The World Health Organization says the lack of food and unsafe sex are the two leading killers in the developing world. A new report, released in London Wednesday, says life expectancy could rise dramatically if resources are spent on cutting the top 10 risks to health.

The director general of the World Health Organization, Gro Harlem Brundtland, said the report should be what she terms "a wake up call to the global health community."

At a London news conference, Dr. Brundtland described the world's 10 leading killers. "The top 10 are childhood and maternal underweight, unsafe sex, high blood pressure, tobacco, alcohol, unsafe water, sanitation and hygiene, high cholesterol, indoor smoke from solid fuels, iron deficiency and overweight/obesity," she said.

The health organization says that out of the 56 million deaths that occur worldwide annually, more than 22 million are caused by the 10 leading inflictions.

Dr. Brundtland says the world faces a crisis of those who have too little, and those who have too much. In both cases, people's health is endangered. "We are six billion people co-existing on our fragile planet, many of whom are dangerously short of the food, water, and security they need to live. In contrast, there are the millions and millions who suffer because they use too much. All of them face high risks of ill health," she said.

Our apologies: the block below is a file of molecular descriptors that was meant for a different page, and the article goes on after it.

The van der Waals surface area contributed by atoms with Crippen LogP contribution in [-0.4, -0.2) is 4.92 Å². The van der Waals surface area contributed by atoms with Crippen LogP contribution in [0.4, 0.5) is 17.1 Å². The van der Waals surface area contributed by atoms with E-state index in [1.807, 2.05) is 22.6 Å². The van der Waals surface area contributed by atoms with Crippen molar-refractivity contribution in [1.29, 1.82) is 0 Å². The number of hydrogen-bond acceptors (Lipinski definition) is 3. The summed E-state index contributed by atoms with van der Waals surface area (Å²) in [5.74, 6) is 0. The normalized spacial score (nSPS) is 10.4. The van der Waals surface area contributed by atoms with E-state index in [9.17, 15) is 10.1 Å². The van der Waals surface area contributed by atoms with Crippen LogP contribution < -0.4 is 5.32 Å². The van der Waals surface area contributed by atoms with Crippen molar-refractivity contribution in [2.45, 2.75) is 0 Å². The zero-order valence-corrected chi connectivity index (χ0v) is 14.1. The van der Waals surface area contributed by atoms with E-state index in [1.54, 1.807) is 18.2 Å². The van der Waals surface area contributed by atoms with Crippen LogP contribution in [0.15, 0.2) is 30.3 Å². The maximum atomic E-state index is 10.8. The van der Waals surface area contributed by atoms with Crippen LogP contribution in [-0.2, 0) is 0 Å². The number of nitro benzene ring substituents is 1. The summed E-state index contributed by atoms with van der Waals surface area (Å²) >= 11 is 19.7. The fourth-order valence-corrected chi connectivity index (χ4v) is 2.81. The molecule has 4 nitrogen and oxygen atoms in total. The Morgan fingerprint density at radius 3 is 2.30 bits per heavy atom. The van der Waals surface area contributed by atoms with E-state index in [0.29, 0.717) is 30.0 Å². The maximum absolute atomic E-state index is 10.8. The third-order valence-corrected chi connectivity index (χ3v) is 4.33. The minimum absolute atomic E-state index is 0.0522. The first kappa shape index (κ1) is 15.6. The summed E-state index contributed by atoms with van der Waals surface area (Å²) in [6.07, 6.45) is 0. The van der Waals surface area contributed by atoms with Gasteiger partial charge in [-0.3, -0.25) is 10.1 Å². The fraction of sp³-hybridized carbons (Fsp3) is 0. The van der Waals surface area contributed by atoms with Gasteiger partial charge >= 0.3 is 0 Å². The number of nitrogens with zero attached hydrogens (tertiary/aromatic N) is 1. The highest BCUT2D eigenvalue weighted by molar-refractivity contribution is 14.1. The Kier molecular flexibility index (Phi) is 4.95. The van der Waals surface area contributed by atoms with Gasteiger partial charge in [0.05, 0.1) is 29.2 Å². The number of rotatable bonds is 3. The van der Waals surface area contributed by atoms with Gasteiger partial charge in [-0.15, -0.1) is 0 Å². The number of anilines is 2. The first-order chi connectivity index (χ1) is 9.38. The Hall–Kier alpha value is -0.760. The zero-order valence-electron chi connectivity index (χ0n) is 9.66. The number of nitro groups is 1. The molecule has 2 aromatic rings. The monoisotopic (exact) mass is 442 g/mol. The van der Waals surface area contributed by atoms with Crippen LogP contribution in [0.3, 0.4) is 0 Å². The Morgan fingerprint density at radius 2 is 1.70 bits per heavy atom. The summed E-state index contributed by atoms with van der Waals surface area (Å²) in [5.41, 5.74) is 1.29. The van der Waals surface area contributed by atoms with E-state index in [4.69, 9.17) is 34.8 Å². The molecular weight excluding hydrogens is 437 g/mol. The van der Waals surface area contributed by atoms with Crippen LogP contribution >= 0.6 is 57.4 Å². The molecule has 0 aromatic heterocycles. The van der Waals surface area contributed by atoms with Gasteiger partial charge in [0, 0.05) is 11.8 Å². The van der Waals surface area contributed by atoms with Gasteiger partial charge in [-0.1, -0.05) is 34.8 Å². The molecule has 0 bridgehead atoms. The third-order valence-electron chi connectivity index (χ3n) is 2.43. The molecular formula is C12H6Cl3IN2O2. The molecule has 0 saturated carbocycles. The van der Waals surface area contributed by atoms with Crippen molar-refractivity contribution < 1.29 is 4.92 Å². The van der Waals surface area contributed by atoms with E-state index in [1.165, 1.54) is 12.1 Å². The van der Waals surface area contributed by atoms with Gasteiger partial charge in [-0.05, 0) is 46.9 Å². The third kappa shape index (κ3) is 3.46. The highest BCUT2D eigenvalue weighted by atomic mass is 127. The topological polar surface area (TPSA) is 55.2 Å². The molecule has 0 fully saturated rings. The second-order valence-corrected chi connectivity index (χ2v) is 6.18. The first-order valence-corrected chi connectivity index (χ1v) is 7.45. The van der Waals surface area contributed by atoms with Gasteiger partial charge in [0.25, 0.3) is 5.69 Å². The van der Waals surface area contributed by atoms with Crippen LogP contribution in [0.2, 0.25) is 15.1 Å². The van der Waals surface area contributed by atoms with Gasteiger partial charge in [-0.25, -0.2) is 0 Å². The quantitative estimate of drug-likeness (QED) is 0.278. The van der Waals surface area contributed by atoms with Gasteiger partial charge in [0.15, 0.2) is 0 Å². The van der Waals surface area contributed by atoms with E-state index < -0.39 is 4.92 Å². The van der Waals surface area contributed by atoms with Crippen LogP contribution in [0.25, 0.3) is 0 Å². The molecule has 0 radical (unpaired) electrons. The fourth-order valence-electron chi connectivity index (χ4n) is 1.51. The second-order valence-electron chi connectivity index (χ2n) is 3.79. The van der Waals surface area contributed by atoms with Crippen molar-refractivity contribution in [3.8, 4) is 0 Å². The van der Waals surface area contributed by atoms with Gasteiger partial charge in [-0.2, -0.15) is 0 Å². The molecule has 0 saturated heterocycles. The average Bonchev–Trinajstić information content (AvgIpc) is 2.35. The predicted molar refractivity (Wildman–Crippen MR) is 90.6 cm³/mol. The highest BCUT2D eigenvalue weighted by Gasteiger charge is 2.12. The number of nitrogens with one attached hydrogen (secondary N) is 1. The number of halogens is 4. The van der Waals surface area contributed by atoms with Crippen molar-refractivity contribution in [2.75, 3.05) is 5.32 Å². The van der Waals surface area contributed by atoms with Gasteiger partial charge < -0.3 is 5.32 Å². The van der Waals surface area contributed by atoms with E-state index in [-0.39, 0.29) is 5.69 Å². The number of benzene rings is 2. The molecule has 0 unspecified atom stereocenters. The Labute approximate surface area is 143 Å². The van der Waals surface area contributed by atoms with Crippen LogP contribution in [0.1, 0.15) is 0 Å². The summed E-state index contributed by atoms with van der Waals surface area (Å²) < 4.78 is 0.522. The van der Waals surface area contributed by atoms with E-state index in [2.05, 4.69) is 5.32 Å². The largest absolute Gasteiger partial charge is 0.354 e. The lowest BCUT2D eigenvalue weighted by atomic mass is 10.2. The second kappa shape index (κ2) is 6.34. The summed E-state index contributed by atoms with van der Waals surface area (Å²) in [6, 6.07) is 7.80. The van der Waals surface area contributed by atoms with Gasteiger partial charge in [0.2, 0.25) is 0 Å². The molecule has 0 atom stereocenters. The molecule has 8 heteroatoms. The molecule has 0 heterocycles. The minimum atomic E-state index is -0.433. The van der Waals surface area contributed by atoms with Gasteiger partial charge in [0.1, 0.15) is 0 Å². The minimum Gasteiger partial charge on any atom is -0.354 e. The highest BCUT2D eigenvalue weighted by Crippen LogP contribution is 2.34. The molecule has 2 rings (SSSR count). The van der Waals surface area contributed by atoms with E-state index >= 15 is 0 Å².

Dr. Brundtland says the epidemic of HIV and AIDS in Africa is having a huge impact on the average length of life on the continent, and there is an urgent need for sex education and condom use. "Life expectancy at birth in sub-Saharan Africa is currently estimated at 47 years. Without AIDS, it is estimated that it would be around 62 years. That is a dramatic difference. Current estimates suggest that 95 percent of the HIV infections prevalent in Africa in 2001, are attributable to unsafe sex," she explained.

The report says that if the 10 main health risks were reduced by one-quarter, then within a decade life expectancy could rise by 10 years in developed countries, and five years in developing nations.